Arbor Aid boosts efforts to replant trees in Pittsburgh
The concept of the "urban forest," at first, seems inherently contradictory. But if you walk down a tree-lined street in even the most built-up neighborhoods, you're in the forest.
For the Friends of the Pittsburgh Urban Forest, these trees are a valuable resource, and not nearly as plentiful as they appear from a distance.
"A lot of people look at Pittsburgh and think it's so green and full of trees because of our hillsides and parks," says Caitlin Lenahan, outreach and education coordinator for the organization. "But the number of trees on our streets is much lower than it should be. We want them right near our homes and businesses."
To support their mission of planting, protecting and maintaining Pittsburgh's trees, the Friends will be hosting their annual Arbor Aid fundraiser Oct. 29 on the top floor of Guardian Storage Solutions in the Strip District. This event showcases the creativity of more than 50 local artists and skilled artisans, working with salvaged wood.
Aside from their natural beauty, trees have a host of lesser-known benefits, some particularly beneficial to Pittsburgh.
"They also take in water during rain events," Lenahan says. "Pittsburgh has a serious combined sewer overflow problem. When there's too much stormwater going into the sewer system, it goes right into the river with all our sewage and garbage. Trees can take up a lot of stormwater when it rains, and slow that down.
"Pittsburgh has a big particulate matter air-quality problem. Trees intercept some of that particulate matter and keep it from getting into our lungs," Lenahan says.
Trees also shade houses and lower energy bills.
Working with the Western Pennsylvania Conservancy's Treevitalize program, Friends of the Pittsburgh Urban Forest wants to add 20,000 new trees to Pittsburgh's cityscape. So far, they've planted about 6,000, Lenahan says.
Friends of the Pittsburgh Urban Forest trains local volunteers to be Tree Tenders for their neighborhood.
Even after trees die and are chopped down and hauled away, many of Pittsburgh's street trees find a purpose at the Urban Tree Forge.
This artist-run manufacturer in Lincoln-Lemington turns "salvaged" trees into beautiful pieces of furniture — benches, chairs, beds and more. Not coincidentally, some of Urban Tree Forge's woodworkers and their creations will be on display at Arbor Aid on Friday.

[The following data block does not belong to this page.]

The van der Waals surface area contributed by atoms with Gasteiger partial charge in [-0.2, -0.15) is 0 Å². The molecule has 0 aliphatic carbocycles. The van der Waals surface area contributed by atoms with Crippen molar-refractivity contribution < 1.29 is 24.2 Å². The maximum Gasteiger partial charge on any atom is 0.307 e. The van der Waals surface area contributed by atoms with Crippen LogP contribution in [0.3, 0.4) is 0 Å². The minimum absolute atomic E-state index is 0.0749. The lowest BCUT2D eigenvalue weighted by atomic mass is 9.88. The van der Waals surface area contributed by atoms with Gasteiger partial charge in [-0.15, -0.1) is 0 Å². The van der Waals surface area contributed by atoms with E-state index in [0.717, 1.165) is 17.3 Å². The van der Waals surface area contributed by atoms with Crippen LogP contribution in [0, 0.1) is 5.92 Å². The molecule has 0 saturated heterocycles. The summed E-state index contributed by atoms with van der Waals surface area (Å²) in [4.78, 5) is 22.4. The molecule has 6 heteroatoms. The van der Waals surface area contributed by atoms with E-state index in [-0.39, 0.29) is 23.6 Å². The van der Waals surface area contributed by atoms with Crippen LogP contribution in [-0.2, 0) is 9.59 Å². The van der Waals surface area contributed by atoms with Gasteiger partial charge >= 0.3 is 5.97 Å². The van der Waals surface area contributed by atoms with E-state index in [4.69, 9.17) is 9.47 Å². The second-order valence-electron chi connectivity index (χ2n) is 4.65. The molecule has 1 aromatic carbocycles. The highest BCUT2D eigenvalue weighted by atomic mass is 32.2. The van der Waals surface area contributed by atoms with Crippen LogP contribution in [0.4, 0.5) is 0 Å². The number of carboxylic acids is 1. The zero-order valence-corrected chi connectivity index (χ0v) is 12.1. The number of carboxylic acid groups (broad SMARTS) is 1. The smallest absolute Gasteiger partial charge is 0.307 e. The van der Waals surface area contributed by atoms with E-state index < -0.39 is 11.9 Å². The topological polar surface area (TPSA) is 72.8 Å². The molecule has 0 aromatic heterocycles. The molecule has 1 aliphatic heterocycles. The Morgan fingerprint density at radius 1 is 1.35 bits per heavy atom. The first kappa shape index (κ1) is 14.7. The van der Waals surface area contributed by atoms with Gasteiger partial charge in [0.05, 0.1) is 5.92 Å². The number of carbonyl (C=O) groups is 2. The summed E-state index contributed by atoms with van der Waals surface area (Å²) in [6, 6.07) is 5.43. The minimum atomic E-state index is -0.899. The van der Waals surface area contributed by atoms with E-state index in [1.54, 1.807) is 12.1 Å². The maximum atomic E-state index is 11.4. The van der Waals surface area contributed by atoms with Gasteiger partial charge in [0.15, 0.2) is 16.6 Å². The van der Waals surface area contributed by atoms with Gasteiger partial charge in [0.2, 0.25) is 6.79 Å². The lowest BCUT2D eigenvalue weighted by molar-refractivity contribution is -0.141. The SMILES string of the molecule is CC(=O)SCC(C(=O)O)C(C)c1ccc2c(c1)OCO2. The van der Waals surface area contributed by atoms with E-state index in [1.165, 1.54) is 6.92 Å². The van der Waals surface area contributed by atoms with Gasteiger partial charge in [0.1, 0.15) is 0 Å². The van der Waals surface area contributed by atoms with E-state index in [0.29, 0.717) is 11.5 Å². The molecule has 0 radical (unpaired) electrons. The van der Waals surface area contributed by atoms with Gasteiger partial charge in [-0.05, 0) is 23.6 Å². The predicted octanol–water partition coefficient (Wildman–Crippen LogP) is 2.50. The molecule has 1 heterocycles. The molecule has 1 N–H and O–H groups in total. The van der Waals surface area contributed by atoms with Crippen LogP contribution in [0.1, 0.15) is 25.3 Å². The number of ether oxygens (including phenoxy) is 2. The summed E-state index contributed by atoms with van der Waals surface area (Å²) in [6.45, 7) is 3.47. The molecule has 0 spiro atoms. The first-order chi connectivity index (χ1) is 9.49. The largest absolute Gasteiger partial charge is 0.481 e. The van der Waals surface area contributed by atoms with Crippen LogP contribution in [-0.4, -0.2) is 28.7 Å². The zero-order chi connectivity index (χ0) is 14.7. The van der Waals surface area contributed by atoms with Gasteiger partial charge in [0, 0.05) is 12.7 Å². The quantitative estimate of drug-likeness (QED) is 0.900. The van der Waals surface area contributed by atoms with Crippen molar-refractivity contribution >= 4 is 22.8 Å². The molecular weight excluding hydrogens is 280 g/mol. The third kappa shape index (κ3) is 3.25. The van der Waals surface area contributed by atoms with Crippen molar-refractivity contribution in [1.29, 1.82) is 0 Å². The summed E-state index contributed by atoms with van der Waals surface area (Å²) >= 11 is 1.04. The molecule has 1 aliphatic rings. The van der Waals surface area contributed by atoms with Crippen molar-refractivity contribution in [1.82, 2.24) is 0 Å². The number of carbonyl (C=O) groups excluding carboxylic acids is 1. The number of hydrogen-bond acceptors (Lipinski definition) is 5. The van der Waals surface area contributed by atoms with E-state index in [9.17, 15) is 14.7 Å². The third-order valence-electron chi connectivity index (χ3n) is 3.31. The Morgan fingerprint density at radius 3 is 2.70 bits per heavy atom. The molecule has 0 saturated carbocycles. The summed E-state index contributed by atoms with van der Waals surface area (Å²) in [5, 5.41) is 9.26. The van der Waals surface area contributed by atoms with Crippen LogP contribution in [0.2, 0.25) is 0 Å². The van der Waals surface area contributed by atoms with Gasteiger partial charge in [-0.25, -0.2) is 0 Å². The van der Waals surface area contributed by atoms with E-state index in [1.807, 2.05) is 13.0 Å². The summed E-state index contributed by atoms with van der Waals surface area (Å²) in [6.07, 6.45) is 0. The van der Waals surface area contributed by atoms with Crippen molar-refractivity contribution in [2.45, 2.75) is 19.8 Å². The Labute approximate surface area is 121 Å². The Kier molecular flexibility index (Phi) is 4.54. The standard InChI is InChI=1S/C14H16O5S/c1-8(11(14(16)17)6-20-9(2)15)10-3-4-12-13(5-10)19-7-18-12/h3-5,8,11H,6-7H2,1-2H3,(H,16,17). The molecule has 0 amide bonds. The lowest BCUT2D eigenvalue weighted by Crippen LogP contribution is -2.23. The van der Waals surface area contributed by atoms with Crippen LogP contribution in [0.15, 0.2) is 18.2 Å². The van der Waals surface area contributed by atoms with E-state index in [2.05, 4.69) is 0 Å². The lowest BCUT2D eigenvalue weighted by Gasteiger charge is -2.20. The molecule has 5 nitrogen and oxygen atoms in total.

The passion and skill of Urban Tree Forge's founder, the late John Metzler, were the driving force behind the previous Arbor Aid events. He even created tables for world leaders to use at the G-20 summit.
Metzler died in May when a passing U-Haul trailer was jarred loose by a pothole, and struck him outside the studio.
After some introspection, it was decided to keep Urban Tree Forge going in his memory.
"We re-organized," says John Eastman, of Urban Tree Forge. "And have continued the business, and grown it, in fact. There are projects from building furniture — coffee tables, end tables, dining room tables — to more sculpture-related projects, to what I wouldn't quite call production, but producing items we've designed, like log benches, in quantities."
Urban Tree Forge uses "salvaged" wood from local sources.
"Someone calls us, someone with a tree coming down — whether it came down in a storm, or it's coming down for security reasons," Eastman says. "They understand there's a higher calling for this tree. We are in great, great debt to people who understand this. They'll call us and say, 'We want to give it to you, and we want you to do something special with it.'"
At Arbor Aid, Eastman is particularly enthusiastic about a certain Urban Tree Forge project designed and built by artist Jason Boone.
"There's a spectacular double bunk bed made out of locust tree posts — a forest bed," Eastman says. "It will be a show-stopper."
Arbor Aid will showcase art and furniture constructed from re-purposed wood of all kinds, from shipping pallets to a lamp made from old bowling pins.
There also will be live music by the Mon City Ramblers and cellist Gordon Kirkwood, food and drinks, and an artists market.
Then there's that name. Everybody seems to realize that Friends of the Pittsburgh Urban Forest is a bit awkward. Its initials — FPUF — aren't much better.
So the nonprofit has decided to announce its new name and logo at Arbor Aid.Additional Information:
What: Fundraiser for Friends of the Pittsburgh Urban Forest
When: 7-11 p.m. Oct. 29
Where: Guardian Storage Solutions, 2839 Liberty Ave., Strip District